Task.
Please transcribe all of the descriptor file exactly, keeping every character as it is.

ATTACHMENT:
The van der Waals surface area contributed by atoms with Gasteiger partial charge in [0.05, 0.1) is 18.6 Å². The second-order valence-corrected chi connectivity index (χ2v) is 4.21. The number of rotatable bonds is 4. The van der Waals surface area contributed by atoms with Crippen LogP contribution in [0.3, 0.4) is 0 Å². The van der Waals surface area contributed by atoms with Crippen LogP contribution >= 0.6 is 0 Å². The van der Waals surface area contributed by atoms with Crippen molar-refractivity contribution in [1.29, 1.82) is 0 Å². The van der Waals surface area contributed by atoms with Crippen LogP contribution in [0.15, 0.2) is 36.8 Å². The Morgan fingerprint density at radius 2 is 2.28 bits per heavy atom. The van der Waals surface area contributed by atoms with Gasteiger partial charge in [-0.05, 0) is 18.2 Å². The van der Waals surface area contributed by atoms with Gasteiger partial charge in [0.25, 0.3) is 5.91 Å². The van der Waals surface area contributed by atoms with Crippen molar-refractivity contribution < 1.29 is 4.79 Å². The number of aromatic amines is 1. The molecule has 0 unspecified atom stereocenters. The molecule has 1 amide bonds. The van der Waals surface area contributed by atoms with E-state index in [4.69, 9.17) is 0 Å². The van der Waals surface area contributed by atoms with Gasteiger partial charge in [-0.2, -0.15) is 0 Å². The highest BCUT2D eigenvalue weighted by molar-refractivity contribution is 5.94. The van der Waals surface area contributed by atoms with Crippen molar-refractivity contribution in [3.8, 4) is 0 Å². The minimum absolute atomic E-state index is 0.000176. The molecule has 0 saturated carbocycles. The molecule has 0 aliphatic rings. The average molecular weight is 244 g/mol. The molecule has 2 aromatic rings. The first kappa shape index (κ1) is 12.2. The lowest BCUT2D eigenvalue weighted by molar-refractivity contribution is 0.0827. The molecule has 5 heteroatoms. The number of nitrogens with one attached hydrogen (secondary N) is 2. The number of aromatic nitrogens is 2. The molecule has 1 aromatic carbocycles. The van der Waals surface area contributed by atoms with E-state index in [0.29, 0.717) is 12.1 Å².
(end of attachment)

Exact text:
The van der Waals surface area contributed by atoms with Gasteiger partial charge in [0.05, 0.1) is 18.6 Å². The second-order valence-corrected chi connectivity index (χ2v) is 4.21. The number of rotatable bonds is 4. The van der Waals surface area contributed by atoms with Crippen LogP contribution in [0.3, 0.4) is 0 Å². The van der Waals surface area contributed by atoms with Crippen LogP contribution >= 0.6 is 0 Å². The van der Waals surface area contributed by atoms with Crippen molar-refractivity contribution in [1.29, 1.82) is 0 Å². The van der Waals surface area contributed by atoms with Crippen LogP contribution in [0.15, 0.2) is 36.8 Å². The Morgan fingerprint density at radius 2 is 2.28 bits per heavy atom. The van der Waals surface area contributed by atoms with Gasteiger partial charge in [-0.05, 0) is 18.2 Å². The van der Waals surface area contributed by atoms with Gasteiger partial charge in [0.25, 0.3) is 5.91 Å². The van der Waals surface area contributed by atoms with Crippen molar-refractivity contribution < 1.29 is 4.79 Å². The number of aromatic amines is 1. The molecule has 0 unspecified atom stereocenters. The molecule has 1 amide bonds. The van der Waals surface area contributed by atoms with E-state index in [4.69, 9.17) is 0 Å². The van der Waals surface area contributed by atoms with Gasteiger partial charge in [-0.2, -0.15) is 0 Å². The highest BCUT2D eigenvalue weighted by molar-refractivity contribution is 5.94. The van der Waals surface area contributed by atoms with Crippen molar-refractivity contribution in [3.8, 4) is 0 Å². The minimum absolute atomic E-state index is 0.000176. The molecule has 0 saturated carbocycles. The molecule has 0 aliphatic rings. The average molecular weight is 244 g/mol. The molecule has 2 aromatic rings. The first kappa shape index (κ1) is 12.2. The lowest BCUT2D eigenvalue weighted by molar-refractivity contribution is 0.0827. The molecule has 5 heteroatoms. The number of nitrogens with one attached hydrogen (secondary N) is 2. The number of aromatic nitrogens is 2. The molecule has 1 aromatic carbocycles. The van der Waals surface area contributed by atoms with E-state index in [0.29, 0.717) is 12.1 Å².